Small jars excavated in the prison in the Athenian Agora, possibly used for the executioner’s Hemlock. Author’s image, 2006.

So we have in this list a number of items common in recipes and associated with women and medical professionals, both of whom might respond to their systemic oppression with the covert violence of poisoning. If you were to open a pharmacy in the bustling streets of the Roman empire–especially if you were a woman, freedman, or both– it would be best to think twice about why your patient is so keen to buy his cantharis in bulk.

[1] The ingredients in cosmetics and pharmacy were often similar, and likewise cosmetics were made to also have medical benefits.

[2] J. B. Rives rightly suggests (n. 22) that the word “bubrostis” is a misspelling of “buprestis.”

[3] See Lily Beck’s excellent translation and commentary for the most likely identification of the species involved. Taxonomy and nomenclature in antiquity is imprecise by modern standards it can be difficult to link ancient names to known species.

[4] For example, Natural History 25.25: “I do not include abortifacients in my account, and not even love potions, remembering that Lucullus the most famous general perished from such a potion.”


She posted the recipe on an airfryer Facebook page and it was a huge hit.

'This was one of my favourite childhood slices,' one woman said.

'Oh, yum, I would be keen to try that,' said another.

Others shared tips on how they change up the recipe, including adding sultanas.

She posted the recipe on an airfryer Facebook page and it was a huge hit

'I have never tried one that doesn't need cooking before, I am intrigued,' another said.

'It is very nice, I always had it when I was a little one,' another woman said.

Ms Hakim said she used to tell her mum she would like to cook this slice with her, giving it an extra special place in her heart.


3 Weetbix (or 55 grams of another similar wheat-based cereal)

1 tablespoon butter (15 grams)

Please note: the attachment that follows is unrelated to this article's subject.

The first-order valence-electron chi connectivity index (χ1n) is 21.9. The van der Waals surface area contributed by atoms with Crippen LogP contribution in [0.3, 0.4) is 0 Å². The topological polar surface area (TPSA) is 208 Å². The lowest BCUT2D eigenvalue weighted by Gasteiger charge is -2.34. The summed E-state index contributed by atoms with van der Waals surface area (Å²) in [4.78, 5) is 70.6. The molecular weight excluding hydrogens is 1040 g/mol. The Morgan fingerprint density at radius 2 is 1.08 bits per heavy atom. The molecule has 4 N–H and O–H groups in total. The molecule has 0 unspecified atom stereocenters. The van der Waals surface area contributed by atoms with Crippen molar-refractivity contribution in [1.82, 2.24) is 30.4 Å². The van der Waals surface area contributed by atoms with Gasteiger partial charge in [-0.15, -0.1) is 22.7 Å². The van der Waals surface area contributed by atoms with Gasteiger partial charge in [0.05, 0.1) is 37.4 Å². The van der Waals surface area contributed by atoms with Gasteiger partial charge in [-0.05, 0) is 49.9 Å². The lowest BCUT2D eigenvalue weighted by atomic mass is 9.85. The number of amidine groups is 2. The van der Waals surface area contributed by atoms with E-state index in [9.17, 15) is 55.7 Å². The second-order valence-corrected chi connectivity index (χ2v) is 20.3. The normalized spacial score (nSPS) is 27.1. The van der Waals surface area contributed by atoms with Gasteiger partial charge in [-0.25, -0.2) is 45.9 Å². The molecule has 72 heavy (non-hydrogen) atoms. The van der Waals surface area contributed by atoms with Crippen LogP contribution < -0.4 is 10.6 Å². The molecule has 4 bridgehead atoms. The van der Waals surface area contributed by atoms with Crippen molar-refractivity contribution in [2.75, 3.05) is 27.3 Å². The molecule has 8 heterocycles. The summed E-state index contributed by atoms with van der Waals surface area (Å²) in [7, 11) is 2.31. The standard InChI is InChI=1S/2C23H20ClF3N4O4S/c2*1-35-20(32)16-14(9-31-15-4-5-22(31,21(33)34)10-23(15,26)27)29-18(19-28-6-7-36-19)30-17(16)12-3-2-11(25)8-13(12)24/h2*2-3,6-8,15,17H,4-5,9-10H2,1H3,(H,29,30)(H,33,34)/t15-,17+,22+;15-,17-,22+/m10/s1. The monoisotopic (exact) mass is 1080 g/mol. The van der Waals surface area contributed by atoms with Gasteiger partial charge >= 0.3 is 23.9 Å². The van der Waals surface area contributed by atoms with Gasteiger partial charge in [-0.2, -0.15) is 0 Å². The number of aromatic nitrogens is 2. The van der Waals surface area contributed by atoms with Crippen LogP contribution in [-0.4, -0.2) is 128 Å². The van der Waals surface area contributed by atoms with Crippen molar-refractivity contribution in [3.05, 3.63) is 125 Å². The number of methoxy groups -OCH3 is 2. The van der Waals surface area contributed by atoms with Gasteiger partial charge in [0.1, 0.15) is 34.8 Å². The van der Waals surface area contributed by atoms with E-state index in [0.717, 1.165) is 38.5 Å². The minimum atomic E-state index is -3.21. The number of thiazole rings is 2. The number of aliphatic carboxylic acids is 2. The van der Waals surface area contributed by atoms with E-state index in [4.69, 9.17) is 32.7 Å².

1-2 tablespoon boiling water

Pre-heat oven to moderate (I use 170 degrees celsius, fan-forced).

Grease a slice tin (approx 26 x 16 cm) and line with baking paper, leaving excess on the sides to lift out slice once cooked.

Crush Weetbix into a bowl.

Add remaining dry ingredients to bowl and stir to combine.

Melt butter and add to dry ingredients. Mix well.

Press mixture into slice tin with hands and even the top surface using the back of a spoon.

Start preparing the icing a few minutes before the slice is ready to be removed from the oven. This slice is iced while hot from the oven.

Sift icing sugar and cocoa into a bowl.

Add 1 tablespoon of the boiling water to the butter and allow butter to melt.

Add melted butter mixture to icing sugar and mix well.

Add a little extra boiling water if necessary so the icing is soft enough to spread. Spread the icing over the slice while still hot.

Allow to cool completely before lifting from the tin using the baking paper and slicing into 24 pieces.

Using the 3.2L Kmart Air Fryer (or equivalent), use a circle of baking paper to line the basket so the paper reaches about one third to half way up the side of the basket.

Make the slice base according to the instructions above and pour mixture into air fryer basket.

Press down with your hands to make the base even and firm.

Smooth out the base further using the back of a spoon.

Cook in the air fryer at 155 degrees celsius for 20 minutes.

Make up icing according to instructions above a few minutes before the base finishes cooking.

Once base is cooked, remove basket and pour icing over base while still hot.

Place basket on bench so that it can cool evenly.

Allow to cool completely before lifting slice from basket, lifting gently around the sides until it comes out of the basket in one piece.

Hiland Dairy recalls batch of chocolate milk dozens of minors drank contaminated milk in hospital

NORMAN, Okla. (KFOR) – Hiland Dairy recalled a batch of half-pint 1% low fat chocolate milk.

It has the sell by date of January 27, 2021 with the batch code 4025.

Hiland Dairy shared this photo Sunday after it announced a recall for ‘Hiland Dairy Half-Pint 1% Low Fat Chocolate Milk’ cartons produced at the Norman plant only. January 17, 2021. (KFOR)